31/3/2021, 15:19

## Burau and the infinite parking garage

Today, we'll be taking a look at an 85 year old open problem in mathematics, and we will see how more recent ideas reduce the problem to installing a Python package and finding a collection of four integers which may or may not exist.

### Background

This section can be skipped if you're not too worried about context and just want to get to the problem itself.

The problem we are interested in is the following: *Is the Burau representation of the four-strand braid group faithful?* That is, we're taking a look at certain map, called the Burau representation, which takes as input a braid on four strands, outputs a certain matrix for that braid, and what we're interested in is whether the trivial braid (consisting of four vertical strands) is the only one which maps to the identity matrix.

There are versions of this problem for groups of braids on any number of strands: The Burau representation for the 3-strand braid group is known to be faithful, whereas the representation for the \(n\)-strand is not faithful for \(n \geq 5\). The latter result was obtained through a reformulation of the problem due to Long and Paton, which turns the problem into finding a particular pair of curves in an infinite parking garage held up by \(n\) pillars, and can be used to find concrete examples of non-trivial braids whose Burau representation is the identity matrix. This is the construction we will be diving into below.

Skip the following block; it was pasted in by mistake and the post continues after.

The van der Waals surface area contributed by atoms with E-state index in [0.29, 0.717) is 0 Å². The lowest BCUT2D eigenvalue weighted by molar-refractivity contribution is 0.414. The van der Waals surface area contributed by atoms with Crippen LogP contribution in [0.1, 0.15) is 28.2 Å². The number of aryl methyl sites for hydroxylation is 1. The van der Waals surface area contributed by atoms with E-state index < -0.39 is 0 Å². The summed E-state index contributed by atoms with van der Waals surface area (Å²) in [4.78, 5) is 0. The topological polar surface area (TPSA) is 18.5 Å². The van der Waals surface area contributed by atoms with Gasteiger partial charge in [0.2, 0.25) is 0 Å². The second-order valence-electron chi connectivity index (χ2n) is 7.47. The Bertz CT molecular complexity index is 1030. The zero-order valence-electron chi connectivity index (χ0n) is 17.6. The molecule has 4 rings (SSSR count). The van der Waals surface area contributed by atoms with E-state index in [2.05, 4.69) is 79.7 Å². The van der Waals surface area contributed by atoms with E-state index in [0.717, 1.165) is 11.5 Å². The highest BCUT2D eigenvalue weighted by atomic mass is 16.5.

The Burau representation shows up in a number of related fields; it was among the first representations considered in the group theory of the braid groups, it shows up as one of the simplest examples in topological quantum field theory, and in particular in topological quantum computation, in which the braid describes the time evolution of a set of anyons, and it shows up in the more algebraic discipline of quantum group representation theory.

### An infinite parking garage

Our setting is a parking garage with infinitely many circular floors in both directions; one floor for every integer. On each floor there are four pillars, and extending from each of the four pillars, there is a ramp that can be used to go up or down. The slope of each ramp is so that crossing the ramp while moving clockwise takes us down a floor.

We identify the pillars using compass directions and will be considering paths going from the northwest pillar on floor 0, facing south, to the northeast pillar, facing north, not necessarily on the same floor. In the picture below, we show such a path which descends 10 floors before reaching the northeast pillar.

The two bottom pillars are actually toll booths: When passing the line between them, we pay 1 unit of currency if crossing from the north, or get 1 back if passing from the south. Each floor has its own toll collectors. In the example above, we end up paying (or earning) the following:

Floor 0 toll is +1

Floor -2 toll is +1

Floor -4 toll is +1

Floor -8 toll is -1

Floor -10 toll is -1

That is, starting from the northwest pillar, we immediately cross the toll line from the north, then descend two floors before we cross the toll line again, from the north as well, and so forth. In the image below, we indicate the sign of the toll next to the crossing.

We can now phrase the open question we are interested in:

Is it possible to find a path

- 1. which has a total toll of 0 on every floor,
- 2. whose projection to a single floor never intersects itself (that is, intersections in the same point on two different floors are not allowed), and
- 3. which can not be wiggled in such a way that it never crosses the toll line?

Let us look at some examples that show the meaning of the final two constraints. In the example below, we first pay 1 to the floor 0 toll collector, then immediately get 1 back, so the total toll is 0 at floor 0 (and every other floor), and there are no self-intersections, but by wiggling the path up a bit, it no longer crosses the toll line, which is forbidden by point 3 above.